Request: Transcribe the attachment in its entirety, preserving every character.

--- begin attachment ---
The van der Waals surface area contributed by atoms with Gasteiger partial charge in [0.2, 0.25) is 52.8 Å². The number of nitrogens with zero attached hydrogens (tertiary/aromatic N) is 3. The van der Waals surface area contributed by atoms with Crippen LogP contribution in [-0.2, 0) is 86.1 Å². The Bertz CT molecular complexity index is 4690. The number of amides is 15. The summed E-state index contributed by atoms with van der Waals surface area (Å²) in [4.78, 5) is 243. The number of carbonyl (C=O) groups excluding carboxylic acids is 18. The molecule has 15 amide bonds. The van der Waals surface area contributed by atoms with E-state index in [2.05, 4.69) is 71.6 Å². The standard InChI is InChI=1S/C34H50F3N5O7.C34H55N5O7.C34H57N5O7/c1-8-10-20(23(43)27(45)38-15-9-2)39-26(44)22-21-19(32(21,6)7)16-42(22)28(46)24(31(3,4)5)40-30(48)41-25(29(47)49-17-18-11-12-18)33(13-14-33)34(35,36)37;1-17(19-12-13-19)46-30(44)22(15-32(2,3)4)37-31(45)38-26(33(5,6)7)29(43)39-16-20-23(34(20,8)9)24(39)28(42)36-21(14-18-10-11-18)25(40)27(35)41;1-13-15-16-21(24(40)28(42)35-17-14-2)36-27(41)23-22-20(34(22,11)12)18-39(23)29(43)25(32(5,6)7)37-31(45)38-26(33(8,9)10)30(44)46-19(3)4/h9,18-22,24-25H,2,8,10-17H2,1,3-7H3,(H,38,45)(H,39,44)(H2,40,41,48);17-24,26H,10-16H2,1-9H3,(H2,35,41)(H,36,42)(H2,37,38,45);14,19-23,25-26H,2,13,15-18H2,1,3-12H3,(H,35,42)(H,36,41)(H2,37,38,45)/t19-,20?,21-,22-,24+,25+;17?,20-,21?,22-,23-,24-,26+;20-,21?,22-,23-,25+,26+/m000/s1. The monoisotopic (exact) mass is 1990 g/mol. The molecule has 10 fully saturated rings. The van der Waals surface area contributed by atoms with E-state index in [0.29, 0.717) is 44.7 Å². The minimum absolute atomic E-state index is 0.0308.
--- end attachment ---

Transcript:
The van der Waals surface area contributed by atoms with Gasteiger partial charge in [0.2, 0.25) is 52.8 Å². The number of nitrogens with zero attached hydrogens (tertiary/aromatic N) is 3. The van der Waals surface area contributed by atoms with Crippen LogP contribution in [-0.2, 0) is 86.1 Å². The Bertz CT molecular complexity index is 4690. The number of amides is 15. The summed E-state index contributed by atoms with van der Waals surface area (Å²) in [4.78, 5) is 243. The number of carbonyl (C=O) groups excluding carboxylic acids is 18. The molecule has 15 amide bonds. The van der Waals surface area contributed by atoms with E-state index in [2.05, 4.69) is 71.6 Å². The standard InChI is InChI=1S/C34H50F3N5O7.C34H55N5O7.C34H57N5O7/c1-8-10-20(23(43)27(45)38-15-9-2)39-26(44)22-21-19(32(21,6)7)16-42(22)28(46)24(31(3,4)5)40-30(48)41-25(29(47)49-17-18-11-12-18)33(13-14-33)34(35,36)37;1-17(19-12-13-19)46-30(44)22(15-32(2,3)4)37-31(45)38-26(33(5,6)7)29(43)39-16-20-23(34(20,8)9)24(39)28(42)36-21(14-18-10-11-18)25(40)27(35)41;1-13-15-16-21(24(40)28(42)35-17-14-2)36-27(41)23-22-20(34(22,11)12)18-39(23)29(43)25(32(5,6)7)37-31(45)38-26(33(8,9)10)30(44)46-19(3)4/h9,18-22,24-25H,2,8,10-17H2,1,3-7H3,(H,38,45)(H,39,44)(H2,40,41,48);17-24,26H,10-16H2,1-9H3,(H2,35,41)(H,36,42)(H2,37,38,45);14,19-23,25-26H,2,13,15-18H2,1,3-12H3,(H,35,42)(H,36,41)(H2,37,38,45)/t19-,20?,21-,22-,24+,25+;17?,20-,21?,22-,23-,24-,26+;20-,21?,22-,23-,25+,26+/m000/s1. The monoisotopic (exact) mass is 1990 g/mol. The molecule has 10 fully saturated rings. The van der Waals surface area contributed by atoms with E-state index in [0.29, 0.717) is 44.7 Å². The minimum absolute atomic E-state index is 0.0308.